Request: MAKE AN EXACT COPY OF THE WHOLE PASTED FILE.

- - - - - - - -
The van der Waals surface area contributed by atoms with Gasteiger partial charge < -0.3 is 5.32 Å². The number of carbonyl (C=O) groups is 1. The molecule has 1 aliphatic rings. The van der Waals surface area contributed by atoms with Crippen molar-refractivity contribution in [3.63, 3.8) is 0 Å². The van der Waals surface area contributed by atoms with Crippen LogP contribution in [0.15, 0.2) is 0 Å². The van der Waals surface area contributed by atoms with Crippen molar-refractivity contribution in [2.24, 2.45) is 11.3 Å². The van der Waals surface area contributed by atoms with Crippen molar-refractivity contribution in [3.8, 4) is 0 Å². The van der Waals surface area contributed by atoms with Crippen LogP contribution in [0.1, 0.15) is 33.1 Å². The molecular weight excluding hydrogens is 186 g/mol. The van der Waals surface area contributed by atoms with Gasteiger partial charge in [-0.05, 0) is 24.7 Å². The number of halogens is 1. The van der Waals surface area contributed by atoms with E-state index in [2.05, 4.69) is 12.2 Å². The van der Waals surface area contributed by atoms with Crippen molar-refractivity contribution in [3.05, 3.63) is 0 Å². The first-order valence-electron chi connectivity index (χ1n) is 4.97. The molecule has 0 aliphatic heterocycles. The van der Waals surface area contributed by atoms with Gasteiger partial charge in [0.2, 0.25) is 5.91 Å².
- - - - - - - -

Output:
The van der Waals surface area contributed by atoms with Gasteiger partial charge < -0.3 is 5.32 Å². The number of carbonyl (C=O) groups is 1. The molecule has 1 aliphatic rings. The van der Waals surface area contributed by atoms with Crippen molar-refractivity contribution in [3.63, 3.8) is 0 Å². The van der Waals surface area contributed by atoms with Crippen LogP contribution in [0.15, 0.2) is 0 Å². The van der Waals surface area contributed by atoms with Crippen molar-refractivity contribution in [2.24, 2.45) is 11.3 Å². The van der Waals surface area contributed by atoms with Crippen molar-refractivity contribution in [3.8, 4) is 0 Å². The van der Waals surface area contributed by atoms with Crippen LogP contribution in [0.1, 0.15) is 33.1 Å². The molecular weight excluding hydrogens is 186 g/mol. The van der Waals surface area contributed by atoms with Gasteiger partial charge in [-0.05, 0) is 24.7 Å². The number of halogens is 1. The van der Waals surface area contributed by atoms with E-state index in [2.05, 4.69) is 12.2 Å². The van der Waals surface area contributed by atoms with Crippen molar-refractivity contribution in [3.05, 3.63) is 0 Å². The first-order valence-electron chi connectivity index (χ1n) is 4.97. The molecule has 0 aliphatic heterocycles. The van der Waals surface area contributed by atoms with Gasteiger partial charge in [0.2, 0.25) is 5.91 Å².